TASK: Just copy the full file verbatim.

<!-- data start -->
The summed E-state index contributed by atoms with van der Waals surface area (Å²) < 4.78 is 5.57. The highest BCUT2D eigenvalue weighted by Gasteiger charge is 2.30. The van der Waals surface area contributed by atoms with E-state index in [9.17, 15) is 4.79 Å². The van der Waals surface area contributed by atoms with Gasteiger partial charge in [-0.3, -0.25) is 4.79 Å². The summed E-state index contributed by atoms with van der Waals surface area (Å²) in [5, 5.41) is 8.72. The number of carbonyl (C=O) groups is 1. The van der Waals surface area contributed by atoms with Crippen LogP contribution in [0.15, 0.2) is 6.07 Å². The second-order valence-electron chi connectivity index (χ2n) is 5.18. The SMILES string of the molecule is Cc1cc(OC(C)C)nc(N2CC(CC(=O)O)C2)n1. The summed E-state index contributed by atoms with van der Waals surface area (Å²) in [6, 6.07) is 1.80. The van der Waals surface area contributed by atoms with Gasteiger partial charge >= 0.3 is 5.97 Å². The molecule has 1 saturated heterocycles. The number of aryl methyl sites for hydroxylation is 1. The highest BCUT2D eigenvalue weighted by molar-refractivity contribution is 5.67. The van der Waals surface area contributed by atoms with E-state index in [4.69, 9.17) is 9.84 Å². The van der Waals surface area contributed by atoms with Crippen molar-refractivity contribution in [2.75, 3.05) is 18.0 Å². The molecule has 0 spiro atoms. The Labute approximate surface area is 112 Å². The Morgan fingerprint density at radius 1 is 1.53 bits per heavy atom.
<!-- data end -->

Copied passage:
The summed E-state index contributed by atoms with van der Waals surface area (Å²) < 4.78 is 5.57. The highest BCUT2D eigenvalue weighted by Gasteiger charge is 2.30. The van der Waals surface area contributed by atoms with E-state index in [9.17, 15) is 4.79 Å². The van der Waals surface area contributed by atoms with Gasteiger partial charge in [-0.3, -0.25) is 4.79 Å². The summed E-state index contributed by atoms with van der Waals surface area (Å²) in [5, 5.41) is 8.72. The number of carbonyl (C=O) groups is 1. The van der Waals surface area contributed by atoms with Crippen LogP contribution in [0.15, 0.2) is 6.07 Å². The second-order valence-electron chi connectivity index (χ2n) is 5.18. The SMILES string of the molecule is Cc1cc(OC(C)C)nc(N2CC(CC(=O)O)C2)n1. The summed E-state index contributed by atoms with van der Waals surface area (Å²) in [6, 6.07) is 1.80. The van der Waals surface area contributed by atoms with Gasteiger partial charge >= 0.3 is 5.97 Å². The molecule has 1 saturated heterocycles. The number of aryl methyl sites for hydroxylation is 1. The highest BCUT2D eigenvalue weighted by molar-refractivity contribution is 5.67. The van der Waals surface area contributed by atoms with E-state index in [4.69, 9.17) is 9.84 Å². The van der Waals surface area contributed by atoms with Crippen molar-refractivity contribution in [2.75, 3.05) is 18.0 Å². The molecule has 0 spiro atoms. The Labute approximate surface area is 112 Å². The Morgan fingerprint density at radius 1 is 1.53 bits per heavy atom.